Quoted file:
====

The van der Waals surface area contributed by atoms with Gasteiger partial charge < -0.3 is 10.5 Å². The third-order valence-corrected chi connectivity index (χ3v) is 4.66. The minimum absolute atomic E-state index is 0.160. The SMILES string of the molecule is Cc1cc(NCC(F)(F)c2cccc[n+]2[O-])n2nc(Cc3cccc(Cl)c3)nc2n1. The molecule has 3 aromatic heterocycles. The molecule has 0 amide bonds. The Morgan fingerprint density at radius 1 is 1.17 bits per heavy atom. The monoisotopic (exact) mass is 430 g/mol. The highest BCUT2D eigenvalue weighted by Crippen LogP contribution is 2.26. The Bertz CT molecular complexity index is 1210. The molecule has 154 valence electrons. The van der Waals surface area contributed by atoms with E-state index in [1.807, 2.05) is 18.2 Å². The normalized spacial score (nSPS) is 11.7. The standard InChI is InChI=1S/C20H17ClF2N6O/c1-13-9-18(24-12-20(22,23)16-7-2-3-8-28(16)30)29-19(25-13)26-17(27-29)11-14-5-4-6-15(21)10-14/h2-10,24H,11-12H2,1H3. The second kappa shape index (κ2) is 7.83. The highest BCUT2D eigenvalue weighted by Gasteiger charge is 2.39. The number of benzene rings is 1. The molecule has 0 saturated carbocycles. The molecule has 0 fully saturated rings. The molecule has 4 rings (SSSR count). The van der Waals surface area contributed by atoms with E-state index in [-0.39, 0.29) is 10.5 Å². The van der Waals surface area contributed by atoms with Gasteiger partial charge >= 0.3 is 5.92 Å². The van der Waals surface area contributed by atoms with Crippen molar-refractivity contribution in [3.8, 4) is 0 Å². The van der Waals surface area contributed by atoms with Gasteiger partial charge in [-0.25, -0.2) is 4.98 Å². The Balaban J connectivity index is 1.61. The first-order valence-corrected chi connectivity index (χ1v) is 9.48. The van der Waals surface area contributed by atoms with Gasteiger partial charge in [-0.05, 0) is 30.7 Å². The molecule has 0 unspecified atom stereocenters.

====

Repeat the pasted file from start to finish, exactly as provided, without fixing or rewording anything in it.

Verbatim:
The van der Waals surface area contributed by atoms with Gasteiger partial charge < -0.3 is 10.5 Å². The third-order valence-corrected chi connectivity index (χ3v) is 4.66. The minimum absolute atomic E-state index is 0.160. The SMILES string of the molecule is Cc1cc(NCC(F)(F)c2cccc[n+]2[O-])n2nc(Cc3cccc(Cl)c3)nc2n1. The molecule has 3 aromatic heterocycles. The molecule has 0 amide bonds. The Morgan fingerprint density at radius 1 is 1.17 bits per heavy atom. The monoisotopic (exact) mass is 430 g/mol. The highest BCUT2D eigenvalue weighted by Crippen LogP contribution is 2.26. The Bertz CT molecular complexity index is 1210. The molecule has 154 valence electrons. The van der Waals surface area contributed by atoms with E-state index in [1.807, 2.05) is 18.2 Å². The normalized spacial score (nSPS) is 11.7. The standard InChI is InChI=1S/C20H17ClF2N6O/c1-13-9-18(24-12-20(22,23)16-7-2-3-8-28(16)30)29-19(25-13)26-17(27-29)11-14-5-4-6-15(21)10-14/h2-10,24H,11-12H2,1H3. The second kappa shape index (κ2) is 7.83. The highest BCUT2D eigenvalue weighted by Gasteiger charge is 2.39. The number of benzene rings is 1. The molecule has 0 saturated carbocycles. The molecule has 0 fully saturated rings. The molecule has 4 rings (SSSR count). The van der Waals surface area contributed by atoms with E-state index in [-0.39, 0.29) is 10.5 Å². The van der Waals surface area contributed by atoms with Gasteiger partial charge >= 0.3 is 5.92 Å². The van der Waals surface area contributed by atoms with Crippen molar-refractivity contribution in [3.8, 4) is 0 Å². The van der Waals surface area contributed by atoms with Gasteiger partial charge in [-0.25, -0.2) is 4.98 Å². The Balaban J connectivity index is 1.61. The first-order valence-corrected chi connectivity index (χ1v) is 9.48. The van der Waals surface area contributed by atoms with Gasteiger partial charge in [-0.05, 0) is 30.7 Å². The molecule has 0 unspecified atom stereocenters.